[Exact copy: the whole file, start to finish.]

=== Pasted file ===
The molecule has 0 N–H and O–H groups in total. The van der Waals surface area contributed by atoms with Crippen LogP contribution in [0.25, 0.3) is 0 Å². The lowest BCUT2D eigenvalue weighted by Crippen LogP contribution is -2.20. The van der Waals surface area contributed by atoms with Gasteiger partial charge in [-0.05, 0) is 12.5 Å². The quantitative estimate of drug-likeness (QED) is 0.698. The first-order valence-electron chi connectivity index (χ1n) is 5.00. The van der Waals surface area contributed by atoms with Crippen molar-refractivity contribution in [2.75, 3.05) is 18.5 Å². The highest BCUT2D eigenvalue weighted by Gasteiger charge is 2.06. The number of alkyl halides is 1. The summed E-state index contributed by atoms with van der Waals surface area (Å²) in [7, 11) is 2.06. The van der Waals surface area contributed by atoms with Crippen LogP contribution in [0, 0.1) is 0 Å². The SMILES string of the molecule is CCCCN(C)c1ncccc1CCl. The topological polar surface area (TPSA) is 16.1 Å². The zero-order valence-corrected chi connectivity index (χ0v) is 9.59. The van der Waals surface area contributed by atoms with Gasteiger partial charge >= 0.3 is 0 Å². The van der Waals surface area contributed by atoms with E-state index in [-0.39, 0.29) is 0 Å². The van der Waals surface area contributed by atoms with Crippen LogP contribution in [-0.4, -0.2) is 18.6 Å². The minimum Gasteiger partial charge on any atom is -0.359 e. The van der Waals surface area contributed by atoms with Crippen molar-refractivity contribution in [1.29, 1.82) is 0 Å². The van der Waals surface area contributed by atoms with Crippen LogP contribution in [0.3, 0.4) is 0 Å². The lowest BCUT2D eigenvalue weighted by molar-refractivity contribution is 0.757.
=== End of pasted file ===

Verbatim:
The molecule has 0 N–H and O–H groups in total. The van der Waals surface area contributed by atoms with Crippen LogP contribution in [0.25, 0.3) is 0 Å². The lowest BCUT2D eigenvalue weighted by Crippen LogP contribution is -2.20. The van der Waals surface area contributed by atoms with Gasteiger partial charge in [-0.05, 0) is 12.5 Å². The quantitative estimate of drug-likeness (QED) is 0.698. The first-order valence-electron chi connectivity index (χ1n) is 5.00. The van der Waals surface area contributed by atoms with Crippen molar-refractivity contribution in [2.75, 3.05) is 18.5 Å². The highest BCUT2D eigenvalue weighted by Gasteiger charge is 2.06. The number of alkyl halides is 1. The summed E-state index contributed by atoms with van der Waals surface area (Å²) in [7, 11) is 2.06. The van der Waals surface area contributed by atoms with Crippen LogP contribution in [0, 0.1) is 0 Å². The SMILES string of the molecule is CCCCN(C)c1ncccc1CCl. The topological polar surface area (TPSA) is 16.1 Å². The zero-order valence-corrected chi connectivity index (χ0v) is 9.59. The van der Waals surface area contributed by atoms with Gasteiger partial charge >= 0.3 is 0 Å². The van der Waals surface area contributed by atoms with E-state index in [-0.39, 0.29) is 0 Å². The van der Waals surface area contributed by atoms with Crippen LogP contribution in [-0.4, -0.2) is 18.6 Å². The minimum Gasteiger partial charge on any atom is -0.359 e. The van der Waals surface area contributed by atoms with Crippen molar-refractivity contribution in [1.29, 1.82) is 0 Å². The van der Waals surface area contributed by atoms with Crippen LogP contribution in [0.3, 0.4) is 0 Å². The lowest BCUT2D eigenvalue weighted by molar-refractivity contribution is 0.757.